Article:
Friday, February 15, 2013

Election administration in the US and the challenges ahead

Image: PEW Website
Today it is no secret to anyone that the US election administrators have a daunting challenge ahead of them. Since the butterfly ballot scandal caught worldwide attention and surfaced the obsolescence of its voting systems, elections in the US have been surrounded by controversy.

Fortunately, the demand for better electoral processes is finding interesting responses from both, Government related organisms (Electoral Assistance Commission) and the non-government sector. The body of knowledge being developed by these organizations will certainly disseminate better practices and improve how elections are run across all states.

The PEW Charitable Trust is one of these organizations promoting clean, transparent and efficient elections. A recent research project by this ONG, labeled The First Comprehensive Assessment of Election Administration Across the Nation, pinpoints the obstacles in the road to better run elections.

One of the most interesting ideas emanating from that initiative is the Elections Performance Index (EPI). The EPI was developed with the intent to provide election officials and policymakers with a tool to help them benchmark their performance, as well as assess which policies are working effectively.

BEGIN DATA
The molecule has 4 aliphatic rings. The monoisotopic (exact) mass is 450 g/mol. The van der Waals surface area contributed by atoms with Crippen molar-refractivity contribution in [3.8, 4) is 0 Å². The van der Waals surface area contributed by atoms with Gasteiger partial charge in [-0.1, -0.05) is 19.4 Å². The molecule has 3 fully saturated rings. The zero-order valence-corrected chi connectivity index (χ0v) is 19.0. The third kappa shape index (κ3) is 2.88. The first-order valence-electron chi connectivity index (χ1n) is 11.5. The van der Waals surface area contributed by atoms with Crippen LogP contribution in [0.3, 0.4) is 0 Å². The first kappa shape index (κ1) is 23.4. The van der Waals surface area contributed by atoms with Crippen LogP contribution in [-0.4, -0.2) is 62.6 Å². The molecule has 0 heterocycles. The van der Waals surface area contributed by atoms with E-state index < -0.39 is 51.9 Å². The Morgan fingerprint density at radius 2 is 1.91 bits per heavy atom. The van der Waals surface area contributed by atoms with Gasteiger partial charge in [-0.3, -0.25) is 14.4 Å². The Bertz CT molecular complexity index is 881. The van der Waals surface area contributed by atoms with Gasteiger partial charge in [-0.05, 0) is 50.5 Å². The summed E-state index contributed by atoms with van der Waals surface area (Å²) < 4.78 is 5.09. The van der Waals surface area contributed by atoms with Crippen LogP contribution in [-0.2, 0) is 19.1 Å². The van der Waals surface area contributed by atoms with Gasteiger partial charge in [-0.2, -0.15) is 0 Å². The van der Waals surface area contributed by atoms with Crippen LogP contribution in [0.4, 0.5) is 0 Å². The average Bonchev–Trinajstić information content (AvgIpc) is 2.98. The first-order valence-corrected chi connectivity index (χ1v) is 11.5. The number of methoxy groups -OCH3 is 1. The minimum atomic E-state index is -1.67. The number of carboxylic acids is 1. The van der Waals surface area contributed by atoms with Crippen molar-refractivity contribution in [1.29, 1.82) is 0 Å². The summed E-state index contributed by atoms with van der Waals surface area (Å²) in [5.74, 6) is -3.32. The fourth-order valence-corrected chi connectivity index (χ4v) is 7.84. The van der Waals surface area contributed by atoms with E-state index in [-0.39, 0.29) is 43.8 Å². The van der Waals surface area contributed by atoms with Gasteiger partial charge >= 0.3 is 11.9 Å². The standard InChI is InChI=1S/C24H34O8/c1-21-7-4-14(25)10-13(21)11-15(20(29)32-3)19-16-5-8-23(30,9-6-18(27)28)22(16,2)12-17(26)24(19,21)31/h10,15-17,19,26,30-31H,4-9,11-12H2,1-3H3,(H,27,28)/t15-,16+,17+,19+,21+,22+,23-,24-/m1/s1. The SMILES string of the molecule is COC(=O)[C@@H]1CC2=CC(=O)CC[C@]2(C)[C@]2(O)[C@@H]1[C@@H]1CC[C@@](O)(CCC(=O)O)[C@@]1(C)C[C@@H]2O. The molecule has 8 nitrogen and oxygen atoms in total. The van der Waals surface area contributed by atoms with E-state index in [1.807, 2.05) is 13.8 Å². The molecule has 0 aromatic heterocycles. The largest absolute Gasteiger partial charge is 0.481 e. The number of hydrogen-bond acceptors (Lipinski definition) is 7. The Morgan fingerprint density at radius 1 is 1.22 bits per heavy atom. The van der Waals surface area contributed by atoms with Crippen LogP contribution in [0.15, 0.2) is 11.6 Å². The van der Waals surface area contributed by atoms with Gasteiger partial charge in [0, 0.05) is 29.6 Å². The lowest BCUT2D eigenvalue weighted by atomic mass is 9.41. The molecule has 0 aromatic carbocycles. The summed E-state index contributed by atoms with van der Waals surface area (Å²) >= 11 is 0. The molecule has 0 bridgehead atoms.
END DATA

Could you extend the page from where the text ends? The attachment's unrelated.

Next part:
Using 17 criteria the EPI analyzed the 2008 and 2010 elections across 50 states. Factors such as wait time, lost votes, availability of online voting information, voter turnout, accuracy of technology, among others, allowed the to assess the state of the US electoral system, and indicate a path to improve election administration.

The results obtained in the study, and the obvious next steps emanating from this initiative, come at very important moment. With the next election two years away, and the re-elected president willing to endorse the necessary changes, the US is in an important position to face and conquer the challenges ahead.